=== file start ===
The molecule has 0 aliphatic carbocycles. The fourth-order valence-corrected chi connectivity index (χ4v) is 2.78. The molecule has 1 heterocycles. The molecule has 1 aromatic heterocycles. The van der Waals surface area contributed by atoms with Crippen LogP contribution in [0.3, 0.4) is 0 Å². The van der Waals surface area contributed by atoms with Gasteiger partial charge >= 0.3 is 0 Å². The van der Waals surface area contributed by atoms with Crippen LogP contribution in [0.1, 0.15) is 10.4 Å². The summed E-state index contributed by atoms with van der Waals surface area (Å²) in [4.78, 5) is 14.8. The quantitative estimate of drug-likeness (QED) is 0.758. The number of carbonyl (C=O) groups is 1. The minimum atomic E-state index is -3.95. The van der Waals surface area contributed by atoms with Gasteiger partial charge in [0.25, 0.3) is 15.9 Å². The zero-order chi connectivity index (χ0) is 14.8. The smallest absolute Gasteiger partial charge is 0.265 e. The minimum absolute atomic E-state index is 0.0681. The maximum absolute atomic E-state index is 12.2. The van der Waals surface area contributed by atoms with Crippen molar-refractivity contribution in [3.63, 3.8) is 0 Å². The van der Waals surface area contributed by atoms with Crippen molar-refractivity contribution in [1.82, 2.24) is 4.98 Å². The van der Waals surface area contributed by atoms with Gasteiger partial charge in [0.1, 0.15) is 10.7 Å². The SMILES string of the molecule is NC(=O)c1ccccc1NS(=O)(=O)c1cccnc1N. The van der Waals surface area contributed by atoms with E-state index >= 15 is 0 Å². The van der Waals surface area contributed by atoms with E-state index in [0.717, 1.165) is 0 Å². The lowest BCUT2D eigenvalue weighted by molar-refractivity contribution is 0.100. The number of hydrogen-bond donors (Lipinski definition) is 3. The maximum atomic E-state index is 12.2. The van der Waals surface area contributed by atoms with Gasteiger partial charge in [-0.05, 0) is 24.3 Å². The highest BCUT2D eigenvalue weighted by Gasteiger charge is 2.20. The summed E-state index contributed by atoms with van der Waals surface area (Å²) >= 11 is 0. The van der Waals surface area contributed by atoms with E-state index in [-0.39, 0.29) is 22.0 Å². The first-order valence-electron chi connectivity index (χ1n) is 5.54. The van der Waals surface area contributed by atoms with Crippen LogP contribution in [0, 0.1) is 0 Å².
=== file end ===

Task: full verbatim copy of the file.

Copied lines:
The molecule has 0 aliphatic carbocycles. The fourth-order valence-corrected chi connectivity index (χ4v) is 2.78. The molecule has 1 heterocycles. The molecule has 1 aromatic heterocycles. The van der Waals surface area contributed by atoms with Crippen LogP contribution in [0.3, 0.4) is 0 Å². The van der Waals surface area contributed by atoms with Gasteiger partial charge >= 0.3 is 0 Å². The van der Waals surface area contributed by atoms with Crippen LogP contribution in [0.1, 0.15) is 10.4 Å². The summed E-state index contributed by atoms with van der Waals surface area (Å²) in [4.78, 5) is 14.8. The quantitative estimate of drug-likeness (QED) is 0.758. The number of carbonyl (C=O) groups is 1. The minimum atomic E-state index is -3.95. The van der Waals surface area contributed by atoms with Gasteiger partial charge in [0.25, 0.3) is 15.9 Å². The zero-order chi connectivity index (χ0) is 14.8. The smallest absolute Gasteiger partial charge is 0.265 e. The minimum absolute atomic E-state index is 0.0681. The maximum absolute atomic E-state index is 12.2. The van der Waals surface area contributed by atoms with Crippen molar-refractivity contribution in [3.63, 3.8) is 0 Å². The van der Waals surface area contributed by atoms with Crippen molar-refractivity contribution in [1.82, 2.24) is 4.98 Å². The van der Waals surface area contributed by atoms with Gasteiger partial charge in [0.1, 0.15) is 10.7 Å². The SMILES string of the molecule is NC(=O)c1ccccc1NS(=O)(=O)c1cccnc1N. The van der Waals surface area contributed by atoms with E-state index >= 15 is 0 Å². The van der Waals surface area contributed by atoms with E-state index in [0.717, 1.165) is 0 Å². The lowest BCUT2D eigenvalue weighted by molar-refractivity contribution is 0.100. The number of hydrogen-bond donors (Lipinski definition) is 3. The maximum atomic E-state index is 12.2. The van der Waals surface area contributed by atoms with Gasteiger partial charge in [-0.05, 0) is 24.3 Å². The highest BCUT2D eigenvalue weighted by Gasteiger charge is 2.20. The summed E-state index contributed by atoms with van der Waals surface area (Å²) >= 11 is 0. The van der Waals surface area contributed by atoms with E-state index in [-0.39, 0.29) is 22.0 Å². The first-order valence-electron chi connectivity index (χ1n) is 5.54. The van der Waals surface area contributed by atoms with Crippen LogP contribution in [0, 0.1) is 0 Å².